Tuesday, July 16, 2024
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A reflective journey through Middle-earth during Lent

It’s Lent, the forty days before Easter when many people fast, give alms, and reflect on who they are in the sight of God and others. Often during Lent, I will watch the extended editions of the three Lord of the Rings films, for they give me another opportunity to visit Middle-earth and to explore the lives and motivations of the main characters. Each time I watch the films, I see, as Boromir tells Aragorn, that “there is weakness, there is frailty, but there is courage also and honor to be found in men,” and most definitely in hobbits.

So join me as we take a Lenten journey of reflection and step inside some of these characters. Perhaps we’ll recognize a bit of ourselves, or someone we want to be.

I am Frodo, a young hobbit from the Shire. I usually fill my days reading under a shady tree or enjoying a mug with the others down at The Green Dragon. Now I’m standing on the bank of the Great River with a decision to make. I am alone, but it’s just as well, for the others can’t help me carry this ring. Lady Galadriel told me that as a Ringbearer, I must bear this evil burden myself. She also told me that “even the smallest can change the course of the future.” That’s it then, I know now what I must do – cross the river and make my way to Mordor.

Father, when I am faced with heavy responsibilities, give me the strength and conviction of Frodo to complete the difficult tasks before me.

I am Samwise, a hobbit more comfortable trimming Mr. Bilbo’s hedges than running through the woods in a strange land. Where has Frodo gone? I know he is troubled, I know he carries a heavy burden. I mean to find him and help him along his journey. I promised Gandalf that I would never leave him, no matter what. I’m going down to the riverbank and even if it means getting into the water, I am going to help my friend.

Father, help me be as good a friend to others as Sam is to Frodo, no matter how difficult the journey.

I am Boromir, son of Denethor, Steward of Gondor. My father sent me to Rivendell to see if the rumors are true. Has the One Ring truly been found? If so, it would be a powerful weapon in our battle against the enemy. Long have we fought in the fields of Ithilien and in the ruins of Osgiliath to keep his forces at bay. We are a proud people, a strong people, and no wizard or elf lord will tell us what we can or can’t do.

Father, bless my work and keep my intentions true without corruption, even if temptations arise.

I am Theoden, King of Rohan. With the help of Gandalf, I am no longer under Saruman’s spells, yet doubts remain. What kind of leader am I? I want the best for my people, but am I too quick to retreat and hide behind the walls of Helm’s Deep? My father and his father were great warriors, great leaders, and are so honored in the burial mounds where the white simbelmynë grows. Their blood runs through my veins, though I do nothing to earn their honor or the respect of our people. When I fall, will I be hailed as one of the Victorious Dead?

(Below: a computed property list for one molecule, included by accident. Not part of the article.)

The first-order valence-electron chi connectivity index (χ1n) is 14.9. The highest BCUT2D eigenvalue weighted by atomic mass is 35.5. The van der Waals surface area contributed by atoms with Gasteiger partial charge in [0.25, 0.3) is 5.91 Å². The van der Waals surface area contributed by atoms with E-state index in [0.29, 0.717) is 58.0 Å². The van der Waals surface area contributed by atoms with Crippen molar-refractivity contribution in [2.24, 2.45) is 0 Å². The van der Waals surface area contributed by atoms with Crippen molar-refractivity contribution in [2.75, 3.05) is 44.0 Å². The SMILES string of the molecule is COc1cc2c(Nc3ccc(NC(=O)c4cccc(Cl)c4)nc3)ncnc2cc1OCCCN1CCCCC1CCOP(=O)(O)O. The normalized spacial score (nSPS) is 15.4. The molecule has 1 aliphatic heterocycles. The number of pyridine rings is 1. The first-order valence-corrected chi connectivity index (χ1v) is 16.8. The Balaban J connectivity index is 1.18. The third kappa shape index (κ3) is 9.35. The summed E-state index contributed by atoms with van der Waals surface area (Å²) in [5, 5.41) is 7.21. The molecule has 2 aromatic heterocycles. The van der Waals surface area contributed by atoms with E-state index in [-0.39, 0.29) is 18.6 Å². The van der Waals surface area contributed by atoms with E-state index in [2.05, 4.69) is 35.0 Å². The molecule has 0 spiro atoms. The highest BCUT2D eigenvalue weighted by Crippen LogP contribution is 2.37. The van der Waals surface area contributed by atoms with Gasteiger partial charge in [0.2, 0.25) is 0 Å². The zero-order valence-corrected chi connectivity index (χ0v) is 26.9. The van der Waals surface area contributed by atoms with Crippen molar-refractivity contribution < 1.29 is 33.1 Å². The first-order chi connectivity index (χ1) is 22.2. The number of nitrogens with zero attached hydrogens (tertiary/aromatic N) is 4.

Father, help me to appreciate the talents you have given me and grant me the wisdom to use these talents to glorify your name, not mine.

I am Eowyn, the handmaiden of Rohan. I see a growing darkness in my dreams that I am utterly powerless to avoid, a cage I am unable to leave. I wish to stand by my king’s side and fight, but I am asked instead to care for the other women and children. I know there is strength in me that has not yet been tested, courage that has not yet been kindled. I await my chance to prove my worth, for there are some tasks that men just can’t do.

Father, when the time comes to use the talents you gave me, grant me the strength and courage to use them to their fullest.

I am Elrond, Lord of Rivendell. Even though I wear Vilya, the mightiest of the three Elven rings, its power will soon diminish, whether by Sauron’s darkness or Frodo’s success. I will soon pass to the undying lands on a great ship, a journey I wish my daughter Arwen would take also. I want only the best life for her, one without sadness and death. Yet, it is her life, not mine. I will do what I can to help her and Aragorn: I will forge the shards of Narsil into a new blade that only a king can wield.

Father, forever am I connected to my children, but they have their own lives to live. Give me the wisdom to guide and encourage them to live successfully on their own.

I am Aragorn, newly crowned as Elessar, King of the reunited kingdom of Arnor and Gondor. Lord Elrond named me Estel, which means “hope for all men,” yet for many years I worked in the shadows, never acknowledging my birthright. Now as I stand in front of my friends and my people, I know that I can be their leader. With a deep breath, I accept my rule and proclaim “This day does not belong to one man, but to all. Let us together rebuild this world that we may share in the days of peace.”

Thank you, Father, for the gifts you have given me and the opportunities to do your will. Grant me a long and full life, until it is my turn to board a ship at the Grey Havens and journey across the waters to the “white shores and a far green country under a swift sunrise.”


Christopher Fenoglio writes and walk among the trees near his home in Nashville, Tennessee. He remains vigilant, always keeping an eye out for the entwives.

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